Is this the decade we finally achieve the dream of combining air travel and automobiles?
With the impending arrival of the driverless car, some may wonder if the 20th century dream of the flying car, widely disseminated in popular culture through media like the Jetsons cartoon and Back to The Future, has been abandoned.
Well fear not fellow futurists, the dream of a flying personal vehicle remains alive and well thanks to the secret, and not-so-secret, efforts of a handful of wealthy and visionary individuals.
Preeminent among them is Google co-founder Larry Page, who as Bloomberg recently reported, has been secretly funding two California startup companies, Zee.Aero and Kitty Hawk, in a bid to be the first to truly master the flying car concept and bring it mainstream.
Both companies are located in close proximity to Google’s Mountain View, California headquarters, but have kept their projects and founder’s identity shrouded in mystery while also refuting any connection with Google.
According to Bloomberg, Page, whose employees at Zee.Aero refer to him cryptically as GUS (the guy upstairs), and who reportedly threatened to stop funding his companies should his affiliation become public, seems closest among a field of contenders to making the flying car a reality.
His company Kitty Hawk is working on a prototype that “resembles a giant version of a quadcopter drone” while two prototype designs by Zee.Aero have been released.
“Both have a narrow body, a bulbous cockpit with room for one person upfront, and a wing at the back. In industry lingo, the planes are pushers, with two propellers in the rear. One of the prototypes looks like a small conventional plane; the other has spots for small propellers along the main body, three per side,” according to the recent Bloomberg article.
The Kitty Hawk concept may not be too hard to imagine given that the Chinese company Ehang is also developing a quadcopter-like flying personal vehicle.
The EHang 184, a drone taxi in development by Ehang of China. Photo courtesy of EHang
According to the company, the EHang 184 is being designed as a single-passenger autonomous aerial vehicle (AAV) that will function like a taxi. Simply get in, and by using a smartphone app, the drone will take you where you want to go. Testing of the AAV is already scheduled for 2016 at Nevada’s unmanned aircraft systems testing site.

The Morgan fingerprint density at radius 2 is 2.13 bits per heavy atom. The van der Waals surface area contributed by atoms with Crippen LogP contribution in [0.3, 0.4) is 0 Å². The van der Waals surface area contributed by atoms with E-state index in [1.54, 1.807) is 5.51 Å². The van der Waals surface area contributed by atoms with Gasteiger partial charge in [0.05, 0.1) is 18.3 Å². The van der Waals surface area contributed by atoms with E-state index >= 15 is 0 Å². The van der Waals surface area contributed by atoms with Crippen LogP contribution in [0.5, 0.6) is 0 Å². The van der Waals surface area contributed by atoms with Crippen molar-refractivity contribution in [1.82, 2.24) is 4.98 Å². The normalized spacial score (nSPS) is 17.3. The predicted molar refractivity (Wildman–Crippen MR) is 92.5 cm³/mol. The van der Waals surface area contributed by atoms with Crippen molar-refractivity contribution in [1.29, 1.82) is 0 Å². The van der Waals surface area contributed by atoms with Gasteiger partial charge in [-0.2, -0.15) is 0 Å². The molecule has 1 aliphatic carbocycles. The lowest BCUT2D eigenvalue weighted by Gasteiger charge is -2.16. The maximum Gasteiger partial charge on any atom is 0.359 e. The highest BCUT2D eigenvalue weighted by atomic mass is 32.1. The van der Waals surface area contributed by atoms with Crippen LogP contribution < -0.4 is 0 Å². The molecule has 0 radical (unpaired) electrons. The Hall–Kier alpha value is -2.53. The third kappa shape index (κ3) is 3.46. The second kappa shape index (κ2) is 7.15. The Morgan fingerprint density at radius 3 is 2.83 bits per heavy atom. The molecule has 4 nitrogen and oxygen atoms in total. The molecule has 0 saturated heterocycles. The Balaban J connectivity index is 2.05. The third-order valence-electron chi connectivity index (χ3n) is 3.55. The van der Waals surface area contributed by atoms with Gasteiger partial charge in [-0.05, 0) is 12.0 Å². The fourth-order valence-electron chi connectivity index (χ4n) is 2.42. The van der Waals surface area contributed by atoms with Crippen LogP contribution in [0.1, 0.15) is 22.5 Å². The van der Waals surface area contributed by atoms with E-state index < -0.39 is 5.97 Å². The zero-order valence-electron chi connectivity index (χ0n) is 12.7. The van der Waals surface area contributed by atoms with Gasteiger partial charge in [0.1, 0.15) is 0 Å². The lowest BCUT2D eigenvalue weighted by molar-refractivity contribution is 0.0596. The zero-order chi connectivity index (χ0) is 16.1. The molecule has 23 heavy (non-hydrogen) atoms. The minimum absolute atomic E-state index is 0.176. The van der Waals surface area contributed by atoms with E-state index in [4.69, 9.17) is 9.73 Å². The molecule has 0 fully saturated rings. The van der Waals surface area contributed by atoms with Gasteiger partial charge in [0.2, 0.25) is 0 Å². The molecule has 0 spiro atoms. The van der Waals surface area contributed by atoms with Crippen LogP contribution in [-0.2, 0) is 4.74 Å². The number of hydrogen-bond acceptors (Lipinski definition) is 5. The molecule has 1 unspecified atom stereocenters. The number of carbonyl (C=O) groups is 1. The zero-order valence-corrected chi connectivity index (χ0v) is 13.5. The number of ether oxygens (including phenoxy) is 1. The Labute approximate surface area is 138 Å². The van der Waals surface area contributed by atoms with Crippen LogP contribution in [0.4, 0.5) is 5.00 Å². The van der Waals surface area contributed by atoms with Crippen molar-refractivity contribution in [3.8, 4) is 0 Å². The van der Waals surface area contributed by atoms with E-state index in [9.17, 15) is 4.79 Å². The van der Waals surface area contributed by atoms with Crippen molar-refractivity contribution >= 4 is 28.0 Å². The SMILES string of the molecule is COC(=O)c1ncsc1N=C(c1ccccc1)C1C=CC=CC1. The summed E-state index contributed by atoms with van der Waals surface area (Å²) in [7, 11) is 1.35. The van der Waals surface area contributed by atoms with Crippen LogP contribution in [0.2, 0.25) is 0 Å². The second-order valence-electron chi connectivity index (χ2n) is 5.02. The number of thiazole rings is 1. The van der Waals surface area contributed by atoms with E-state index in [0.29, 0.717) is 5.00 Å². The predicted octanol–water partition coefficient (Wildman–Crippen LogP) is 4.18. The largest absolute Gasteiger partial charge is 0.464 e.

Page’s companies and EHang are by no means alone in their futuristic pursuit.
As far as true flying car designs go, companies such as Moller International, Pal-V Europe NV, Terrefugia, and Aeromobile have all actually flown prototypes with varying degrees of success, though most require runways for landing and takeoff.
Terrafugia, which claims to have developed the “first practical flying car” in its Transition model, also has a vision for flying cars capable of vertical lift, which would have the obvious benefit of not requiring a runway for takeoff and landing.
Terrafugia’s vision for the TF-X vertical liftoff flying car.
Vertical landing and takeoff technology (VTOL) is also a prize several other companies are trying to achieve in the personal luxury aircraft industry.
While very cool, these designs lack the “car” part of the flying car fantasy.
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E-Volo’s Volocopter in flight. Credit: © e-volo, by Nikolay Kazakov
According to Bloomberg, the availability of many of the various flying craft range from as soon as this year to 10 years or more. The Volocopter and Joby Aircraft’s S2 jet are set for launch dates this year. The Lilium Jet and AeroMobile 3.0 could be ready as soon as 2018-2019, while Terrafugia’s TF-X might not be ready until 2026.
While none seem anywhere near ready for large scale production or mass distribution, the dream of flying cars has been in the works for decades, and some might argue, it is an eventuality whose time simply has not yet arrived, but most certainly will.
As Henry Ford, godfather of the mass produced automobile and modern transportation famously said in 1940,
"Mark my words: a combination airplane and motorcar is coming. You may smile, but it will come."
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